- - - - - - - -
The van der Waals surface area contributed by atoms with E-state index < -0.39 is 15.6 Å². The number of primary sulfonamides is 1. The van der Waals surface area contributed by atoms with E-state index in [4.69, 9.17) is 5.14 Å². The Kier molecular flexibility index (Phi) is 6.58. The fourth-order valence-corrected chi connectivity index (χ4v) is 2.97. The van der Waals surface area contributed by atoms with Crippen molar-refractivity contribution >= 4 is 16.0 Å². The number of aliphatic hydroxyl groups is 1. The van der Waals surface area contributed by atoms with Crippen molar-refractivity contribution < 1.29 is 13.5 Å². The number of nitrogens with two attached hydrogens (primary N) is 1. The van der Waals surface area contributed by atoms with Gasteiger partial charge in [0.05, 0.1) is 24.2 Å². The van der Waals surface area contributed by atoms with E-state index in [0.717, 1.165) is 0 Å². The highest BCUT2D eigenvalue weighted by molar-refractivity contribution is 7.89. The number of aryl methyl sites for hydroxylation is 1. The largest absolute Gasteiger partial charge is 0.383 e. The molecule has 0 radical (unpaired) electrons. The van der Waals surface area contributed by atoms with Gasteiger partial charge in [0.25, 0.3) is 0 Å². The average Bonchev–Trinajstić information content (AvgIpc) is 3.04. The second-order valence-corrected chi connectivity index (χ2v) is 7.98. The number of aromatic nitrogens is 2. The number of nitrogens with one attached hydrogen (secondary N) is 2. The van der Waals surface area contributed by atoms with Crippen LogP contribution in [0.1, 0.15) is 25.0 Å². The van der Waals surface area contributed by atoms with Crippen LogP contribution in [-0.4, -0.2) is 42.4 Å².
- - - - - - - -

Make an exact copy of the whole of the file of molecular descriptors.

The van der Waals surface area contributed by atoms with E-state index < -0.39 is 15.6 Å². The number of primary sulfonamides is 1. The van der Waals surface area contributed by atoms with E-state index in [4.69, 9.17) is 5.14 Å². The Kier molecular flexibility index (Phi) is 6.58. The fourth-order valence-corrected chi connectivity index (χ4v) is 2.97. The van der Waals surface area contributed by atoms with Crippen molar-refractivity contribution >= 4 is 16.0 Å². The number of aliphatic hydroxyl groups is 1. The van der Waals surface area contributed by atoms with Crippen molar-refractivity contribution < 1.29 is 13.5 Å². The number of nitrogens with two attached hydrogens (primary N) is 1. The van der Waals surface area contributed by atoms with Gasteiger partial charge in [0.05, 0.1) is 24.2 Å². The van der Waals surface area contributed by atoms with E-state index in [0.717, 1.165) is 0 Å². The highest BCUT2D eigenvalue weighted by molar-refractivity contribution is 7.89. The number of aryl methyl sites for hydroxylation is 1. The largest absolute Gasteiger partial charge is 0.383 e. The molecule has 0 radical (unpaired) electrons. The van der Waals surface area contributed by atoms with Gasteiger partial charge in [0.25, 0.3) is 0 Å². The average Bonchev–Trinajstić information content (AvgIpc) is 3.04. The second-order valence-corrected chi connectivity index (χ2v) is 7.98. The number of aromatic nitrogens is 2. The number of nitrogens with one attached hydrogen (secondary N) is 2. The van der Waals surface area contributed by atoms with Crippen LogP contribution in [0.1, 0.15) is 25.0 Å². The van der Waals surface area contributed by atoms with Crippen LogP contribution in [-0.4, -0.2) is 42.4 Å².